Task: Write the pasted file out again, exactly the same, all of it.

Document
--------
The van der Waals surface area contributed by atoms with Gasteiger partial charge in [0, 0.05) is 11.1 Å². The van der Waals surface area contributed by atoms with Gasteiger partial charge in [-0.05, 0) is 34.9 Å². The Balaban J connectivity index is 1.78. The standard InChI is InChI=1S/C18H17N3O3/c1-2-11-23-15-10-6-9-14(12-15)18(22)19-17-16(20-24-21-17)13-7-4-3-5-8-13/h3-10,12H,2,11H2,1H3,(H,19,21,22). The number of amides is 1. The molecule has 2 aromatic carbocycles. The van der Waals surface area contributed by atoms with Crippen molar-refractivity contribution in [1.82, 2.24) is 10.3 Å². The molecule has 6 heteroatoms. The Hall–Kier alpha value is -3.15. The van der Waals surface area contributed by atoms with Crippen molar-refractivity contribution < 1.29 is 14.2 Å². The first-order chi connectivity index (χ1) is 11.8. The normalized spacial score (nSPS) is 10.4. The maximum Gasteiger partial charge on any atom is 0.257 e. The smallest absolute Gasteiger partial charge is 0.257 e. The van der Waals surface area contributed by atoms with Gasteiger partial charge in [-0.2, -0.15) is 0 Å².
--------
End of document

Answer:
The van der Waals surface area contributed by atoms with Gasteiger partial charge in [0, 0.05) is 11.1 Å². The van der Waals surface area contributed by atoms with Gasteiger partial charge in [-0.05, 0) is 34.9 Å². The Balaban J connectivity index is 1.78. The standard InChI is InChI=1S/C18H17N3O3/c1-2-11-23-15-10-6-9-14(12-15)18(22)19-17-16(20-24-21-17)13-7-4-3-5-8-13/h3-10,12H,2,11H2,1H3,(H,19,21,22). The number of amides is 1. The molecule has 2 aromatic carbocycles. The van der Waals surface area contributed by atoms with Crippen molar-refractivity contribution in [1.82, 2.24) is 10.3 Å². The molecule has 6 heteroatoms. The Hall–Kier alpha value is -3.15. The van der Waals surface area contributed by atoms with Crippen molar-refractivity contribution < 1.29 is 14.2 Å². The first-order chi connectivity index (χ1) is 11.8. The normalized spacial score (nSPS) is 10.4. The maximum Gasteiger partial charge on any atom is 0.257 e. The smallest absolute Gasteiger partial charge is 0.257 e. The van der Waals surface area contributed by atoms with Gasteiger partial charge in [-0.2, -0.15) is 0 Å².